My history with Disney’s Beauty and the Beast is quite substantial. I can still recall seeing the animated feature in theaters, opening the VHS video tape on Christmas morning, and then a few years later visiting New York City and seeing my first Broadway show, which (as you may have guessed) was Beauty and the Beast. So needless to say, I was giddy at the thought of seeing this newest iteration. Interestingly, only 26 years separate the two films, the closest of all the animated turned live action adaptations Disney has released so far.
With so many fans sharing vivid memories similar to my own, it begs the question, “How does one go about adapting a film that for many people is their favorite of all time?” Thankfully, Director Bill Condon, Composer Alan Menken, and the Cast were on-hand to answer some of these pressing questions and shed some “candlelight” on the filmmaking process.
From Animation to Live Action
When it came to adapting the film, the entire creative team and cast had a similar mantra, “Don’t screw it up.” The first step, according to Mr. Condon, was to get over the terror first. Then it is was all about answering the basic questions. With the new medium being live action, you know that you’re going to have actors, in this case Emma Watson and Dan Stevens as Belle and the Beast, in real locations who have to fall in love with each other. While animation tends to be a little more exaggerated, as the creative team brought everything into reality and began investigating the behaviors of all involved new questions arise. How did Belle and Maurice wind up in a village where they’re outsiders? How did the Beast become such a cold and callous young man? By answering those questions, within the confines of 18th Century France, new bits of story lead to new songs which ultimately lead to something that, at it’s core is very familiar, but also entirely new and unique to the live action medium.
Becoming the Beast
For Dan Stevens, becoming the Beast was a much different challenge since, in the final film, the character is created via motion capture and CGI. So his approach to playing the Beast was much different than previous characters.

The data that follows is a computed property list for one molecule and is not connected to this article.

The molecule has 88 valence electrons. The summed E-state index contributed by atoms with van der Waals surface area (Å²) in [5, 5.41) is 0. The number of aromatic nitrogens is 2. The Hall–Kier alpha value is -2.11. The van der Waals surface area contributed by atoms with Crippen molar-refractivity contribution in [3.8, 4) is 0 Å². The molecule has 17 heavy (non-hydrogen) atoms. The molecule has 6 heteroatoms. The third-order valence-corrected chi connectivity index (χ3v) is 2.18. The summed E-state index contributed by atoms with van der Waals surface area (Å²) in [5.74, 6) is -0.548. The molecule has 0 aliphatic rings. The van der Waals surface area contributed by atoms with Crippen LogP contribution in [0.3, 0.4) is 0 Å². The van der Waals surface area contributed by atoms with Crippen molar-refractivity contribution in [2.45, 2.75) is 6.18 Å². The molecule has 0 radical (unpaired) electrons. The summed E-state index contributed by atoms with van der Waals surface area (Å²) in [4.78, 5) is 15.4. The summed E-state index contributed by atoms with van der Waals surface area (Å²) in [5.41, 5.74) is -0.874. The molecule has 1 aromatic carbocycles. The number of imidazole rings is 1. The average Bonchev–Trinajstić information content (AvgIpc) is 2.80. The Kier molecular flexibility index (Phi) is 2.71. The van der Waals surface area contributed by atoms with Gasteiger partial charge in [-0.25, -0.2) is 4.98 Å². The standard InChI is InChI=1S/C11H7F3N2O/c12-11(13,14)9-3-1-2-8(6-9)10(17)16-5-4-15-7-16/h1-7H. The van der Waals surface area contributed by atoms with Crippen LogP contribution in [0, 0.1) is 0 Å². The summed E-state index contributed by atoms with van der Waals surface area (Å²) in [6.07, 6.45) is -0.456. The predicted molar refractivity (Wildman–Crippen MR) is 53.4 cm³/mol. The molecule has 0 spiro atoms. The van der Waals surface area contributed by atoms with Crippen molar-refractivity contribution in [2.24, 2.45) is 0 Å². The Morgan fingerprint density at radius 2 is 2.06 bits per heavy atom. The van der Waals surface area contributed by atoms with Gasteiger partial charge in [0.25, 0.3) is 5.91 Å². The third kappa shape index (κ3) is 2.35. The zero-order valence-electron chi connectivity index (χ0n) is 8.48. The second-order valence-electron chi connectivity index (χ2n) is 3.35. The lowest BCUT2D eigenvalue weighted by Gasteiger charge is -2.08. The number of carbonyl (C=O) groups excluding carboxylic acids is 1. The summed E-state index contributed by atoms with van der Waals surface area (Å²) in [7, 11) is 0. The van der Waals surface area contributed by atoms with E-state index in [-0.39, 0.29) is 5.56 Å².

For Mr. Stevens, it was a very physical engagement since he had to support a muscle suit whilst on stilts, a challenge he had never encountered before. It was decided that the backstory for the Prince was that he was a dancer before being transformed into the Beast. So Mr. Stevens trained himself like a dancer and even learned three different dances for the role. In addition, getting to know his costar during these dance lessons really helped build the trust between them. Mr. Stevens even joked that he’s going to set up dance lessons with all his future costars whether there’s a waltz in the movie or not because it was so successful.
Humanizing a Disney Villain
Disney animated villains are in a class all their own. So when it came to humanizing Gaston for the live action film, Luke Evans found ways to build a character that was more than just a nefarious narcissist. According to Mr. Evans, a villain shouldn’t start out as the bad guy, but simply end up one. To a lot of people in the village, Gaston is the hero. Impeccably dressed with great hair and a chiseled look, Gaston is a stud. With a great pal like LeFou at his side, the pair exude a lot of humor which helps the audience find them at least somewhat likable at first. It’s not until Gaston realizes that Belle is not going to change her mind that the cracks start to appear and jealousy takes over. Compared to other Disney villains, Gaston has no book of spells or magic powers, he’s a human being, but one who is able to use his status within the village to rouse a crowd into an angry and fearful mob. So through the course of the film you see a buffoonish yet celebrated solider turn into an animalistic monster who is out for blood.
Belle, Heroine and Role Model
On the opposite side of the spectrum is smart, beautiful, and empowered heroine Belle, played by Emma Watson. When it came to modernizing the character, Ms. Watson began by taking what was already establish in the animated film and expanding it. So while Belle’s love of reading is still considered “odd,” she’s now a literacy advocate teaching the young girls of the village to read. For Ms. Watson, she’s just so grateful to play a character that is so fearless despite being an outsider willing to go against the status quo.
The film stars: Emma Watson as Belle; Dan Stevens as the Beast; Luke Evans as Gaston, the handsome, but shallow villager who woos Belle; Kevin Kline as Maurice, Belle’s father; Josh Gad as LeFou, Gaston’s long-suffering aide-de-camp; Ewan McGregor as Lumière, the candelabra; Stanley Tucci as Maestro Cadenza, the harpsichord; Audra McDonald as Madame de Garderobe, the wardrobe; Gugu Mbatha-Raw as Plumette, the feather duster; Hattie Morahan as the enchantress; and Nathan Mack as Chip, the teacup; with Ian McKellen as Cogsworth, the mantel clock; and Emma Thompson as the teapot, Mrs. Potts.
[infobox]Directed by Bill Condon based on the 1991 animated film, “Beauty and the Beast,” the screenplay is written by Stephen Chbosky and Evan Spiliotopoulos and produced by Mandeville Films’ David Hoberman, p.g.a. and Todd Lieberman, p.g.a. with Jeffrey Silver, Thomas Schumacher and Don Hahn serving as executive producers. Alan Menken, who won two Academy Awards® (Best Original Score and Best Song) for the animated film, provides the score, which includes new recordings of the original songs written by Menken and Howard Ashman, as well as three new songs written by Menken and Tim Rice. “Beauty and the Beast” will be released in U.S. theaters on March 17, 2017.[/infobox]